No, you can't. Video games are interactive, so that rules out books and movies as they're linear. As for board games, they're fun, but that game of Pandemic I played last night has absolutely no relation to that game of Grand Theft Auto 4 I just wrapped up. The thrill of that parachute/boat/car race I took part in isn't something a board game can replicate.
Yes, you can. Books and movies aren't "linear" in the sense that you can go back to particular chapters and scenes, talk to others about them, create other works of art based on them, etc. There's your interactivity. Believe it or not, it has been taking place for decades. In fact, books and movies themselves are a result of that same imagination.
The same goes for board games, not to mention war games, which have existed for centuries.
Finally, if what you are looking for is "thrill," then nothing beats the real thing. But if you want to find meaning in that "thrill," then you don't need video games.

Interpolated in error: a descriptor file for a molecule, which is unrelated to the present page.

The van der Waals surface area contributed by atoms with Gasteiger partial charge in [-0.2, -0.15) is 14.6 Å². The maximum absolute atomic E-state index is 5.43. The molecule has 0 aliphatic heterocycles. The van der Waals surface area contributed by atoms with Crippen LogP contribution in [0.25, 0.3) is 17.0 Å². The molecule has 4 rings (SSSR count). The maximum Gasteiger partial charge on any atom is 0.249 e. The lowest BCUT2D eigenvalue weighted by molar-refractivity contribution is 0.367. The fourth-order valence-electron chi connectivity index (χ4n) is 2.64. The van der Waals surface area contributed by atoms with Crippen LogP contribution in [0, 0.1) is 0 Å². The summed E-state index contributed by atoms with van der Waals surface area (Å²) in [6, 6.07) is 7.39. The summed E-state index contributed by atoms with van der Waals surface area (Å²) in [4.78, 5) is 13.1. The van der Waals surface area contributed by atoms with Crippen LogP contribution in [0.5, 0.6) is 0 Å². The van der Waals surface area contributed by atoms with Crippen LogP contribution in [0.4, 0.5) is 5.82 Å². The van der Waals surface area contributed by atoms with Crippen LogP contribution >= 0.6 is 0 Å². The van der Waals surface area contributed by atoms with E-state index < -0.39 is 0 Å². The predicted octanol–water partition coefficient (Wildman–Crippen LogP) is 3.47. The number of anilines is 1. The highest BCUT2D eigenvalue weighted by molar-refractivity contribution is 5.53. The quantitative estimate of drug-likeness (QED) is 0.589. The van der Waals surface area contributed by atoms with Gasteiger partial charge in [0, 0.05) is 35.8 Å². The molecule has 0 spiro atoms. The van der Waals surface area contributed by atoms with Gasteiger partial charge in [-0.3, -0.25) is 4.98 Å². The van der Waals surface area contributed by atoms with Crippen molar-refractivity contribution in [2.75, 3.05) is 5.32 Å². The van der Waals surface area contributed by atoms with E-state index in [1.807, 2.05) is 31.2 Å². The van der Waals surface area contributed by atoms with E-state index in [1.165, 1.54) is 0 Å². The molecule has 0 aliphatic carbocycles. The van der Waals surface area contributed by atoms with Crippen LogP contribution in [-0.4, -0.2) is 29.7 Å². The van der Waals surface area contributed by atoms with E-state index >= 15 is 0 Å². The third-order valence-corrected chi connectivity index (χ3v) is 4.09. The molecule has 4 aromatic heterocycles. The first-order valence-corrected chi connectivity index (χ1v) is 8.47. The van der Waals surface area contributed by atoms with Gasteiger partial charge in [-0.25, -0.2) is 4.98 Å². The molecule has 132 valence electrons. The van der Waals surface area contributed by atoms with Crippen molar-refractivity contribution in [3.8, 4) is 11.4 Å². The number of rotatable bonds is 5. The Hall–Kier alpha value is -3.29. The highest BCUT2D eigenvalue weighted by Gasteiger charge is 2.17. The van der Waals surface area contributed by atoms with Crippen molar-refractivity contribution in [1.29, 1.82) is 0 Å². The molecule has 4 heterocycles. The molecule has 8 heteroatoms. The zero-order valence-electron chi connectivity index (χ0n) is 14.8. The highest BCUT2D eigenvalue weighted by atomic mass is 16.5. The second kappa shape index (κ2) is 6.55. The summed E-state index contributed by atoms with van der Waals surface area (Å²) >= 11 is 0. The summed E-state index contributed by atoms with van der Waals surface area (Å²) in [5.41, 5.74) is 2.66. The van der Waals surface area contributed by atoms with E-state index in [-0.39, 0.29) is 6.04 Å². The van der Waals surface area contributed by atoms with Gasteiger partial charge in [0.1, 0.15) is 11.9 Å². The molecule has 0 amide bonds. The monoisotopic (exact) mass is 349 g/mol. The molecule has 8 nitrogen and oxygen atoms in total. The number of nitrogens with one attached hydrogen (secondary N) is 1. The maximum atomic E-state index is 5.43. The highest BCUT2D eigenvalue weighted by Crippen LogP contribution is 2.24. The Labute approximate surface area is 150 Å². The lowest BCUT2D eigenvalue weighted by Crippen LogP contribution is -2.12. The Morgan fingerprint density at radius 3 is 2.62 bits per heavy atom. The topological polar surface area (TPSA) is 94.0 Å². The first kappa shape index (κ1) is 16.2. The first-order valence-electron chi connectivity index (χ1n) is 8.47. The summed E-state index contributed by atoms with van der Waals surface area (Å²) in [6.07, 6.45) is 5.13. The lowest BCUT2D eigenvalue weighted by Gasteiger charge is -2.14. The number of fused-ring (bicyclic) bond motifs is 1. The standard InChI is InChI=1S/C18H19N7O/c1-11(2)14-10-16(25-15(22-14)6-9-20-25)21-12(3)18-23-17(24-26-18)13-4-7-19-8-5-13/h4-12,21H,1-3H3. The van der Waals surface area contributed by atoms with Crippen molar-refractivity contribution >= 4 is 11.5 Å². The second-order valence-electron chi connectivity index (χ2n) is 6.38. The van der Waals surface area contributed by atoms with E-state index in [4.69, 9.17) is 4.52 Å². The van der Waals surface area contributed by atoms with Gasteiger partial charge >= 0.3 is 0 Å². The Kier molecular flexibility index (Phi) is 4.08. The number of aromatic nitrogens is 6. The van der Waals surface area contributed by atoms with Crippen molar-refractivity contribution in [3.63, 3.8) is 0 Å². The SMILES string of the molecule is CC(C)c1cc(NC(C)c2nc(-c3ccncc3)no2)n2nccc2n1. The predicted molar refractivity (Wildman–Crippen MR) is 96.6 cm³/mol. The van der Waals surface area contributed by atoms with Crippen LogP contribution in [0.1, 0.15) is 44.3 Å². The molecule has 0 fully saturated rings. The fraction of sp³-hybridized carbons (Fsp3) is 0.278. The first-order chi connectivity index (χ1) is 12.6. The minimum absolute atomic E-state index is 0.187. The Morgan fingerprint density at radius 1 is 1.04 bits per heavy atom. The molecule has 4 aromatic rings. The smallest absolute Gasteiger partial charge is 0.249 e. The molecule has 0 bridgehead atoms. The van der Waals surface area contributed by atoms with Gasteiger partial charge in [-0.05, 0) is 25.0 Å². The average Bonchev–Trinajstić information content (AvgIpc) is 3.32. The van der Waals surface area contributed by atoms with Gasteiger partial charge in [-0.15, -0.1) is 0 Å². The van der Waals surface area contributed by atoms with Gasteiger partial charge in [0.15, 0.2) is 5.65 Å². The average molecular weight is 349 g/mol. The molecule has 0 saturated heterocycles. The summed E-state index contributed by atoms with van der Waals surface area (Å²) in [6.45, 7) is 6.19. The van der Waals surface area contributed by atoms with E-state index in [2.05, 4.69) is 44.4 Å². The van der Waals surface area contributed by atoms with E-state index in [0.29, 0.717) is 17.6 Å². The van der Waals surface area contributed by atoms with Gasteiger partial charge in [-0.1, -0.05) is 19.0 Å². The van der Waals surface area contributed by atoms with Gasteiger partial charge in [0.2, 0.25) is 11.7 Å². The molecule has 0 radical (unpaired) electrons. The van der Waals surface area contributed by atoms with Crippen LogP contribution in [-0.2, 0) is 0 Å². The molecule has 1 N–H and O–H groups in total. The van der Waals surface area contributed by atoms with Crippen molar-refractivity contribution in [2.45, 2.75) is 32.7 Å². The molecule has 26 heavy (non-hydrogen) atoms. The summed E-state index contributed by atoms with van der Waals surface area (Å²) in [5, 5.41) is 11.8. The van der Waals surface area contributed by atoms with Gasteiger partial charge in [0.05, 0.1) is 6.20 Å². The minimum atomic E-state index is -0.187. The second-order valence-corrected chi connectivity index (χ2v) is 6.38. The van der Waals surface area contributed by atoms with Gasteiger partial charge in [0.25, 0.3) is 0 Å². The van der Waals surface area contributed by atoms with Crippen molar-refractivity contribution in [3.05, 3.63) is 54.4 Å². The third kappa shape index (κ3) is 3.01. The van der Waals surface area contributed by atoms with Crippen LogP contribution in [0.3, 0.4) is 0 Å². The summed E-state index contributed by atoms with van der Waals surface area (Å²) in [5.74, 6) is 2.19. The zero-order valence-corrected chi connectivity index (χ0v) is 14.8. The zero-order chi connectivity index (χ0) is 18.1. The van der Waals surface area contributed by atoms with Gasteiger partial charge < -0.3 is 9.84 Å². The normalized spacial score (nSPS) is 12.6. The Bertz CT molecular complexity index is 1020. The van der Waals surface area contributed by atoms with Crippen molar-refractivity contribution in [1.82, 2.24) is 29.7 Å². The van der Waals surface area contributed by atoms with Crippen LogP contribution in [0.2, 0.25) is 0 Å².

Your interpretation of what a video game is is very narrow and not at all in line with what they currently are. Simulation is very much an element of video games and has become increasingly important over the last decade as games attempt to become more immersive. Open world sandbox games are some of the most popular around because of the freedom they give they player to have fun in a simulated world. Whether you get your kicks from the historical tourism in the Assassin's Creed games, or from tethering two jetliners together in Just Cause 2 just to see what happens, they're still video games. They're not something that any other form of entertainment can really replicate, and they'll continue to improve as our technology does.
No, simulation is not "very much an element of video games," as the latter includes even interactive fiction.
The problem is that your definition of video games is so narrow you don't even include games that involve little or no graphics.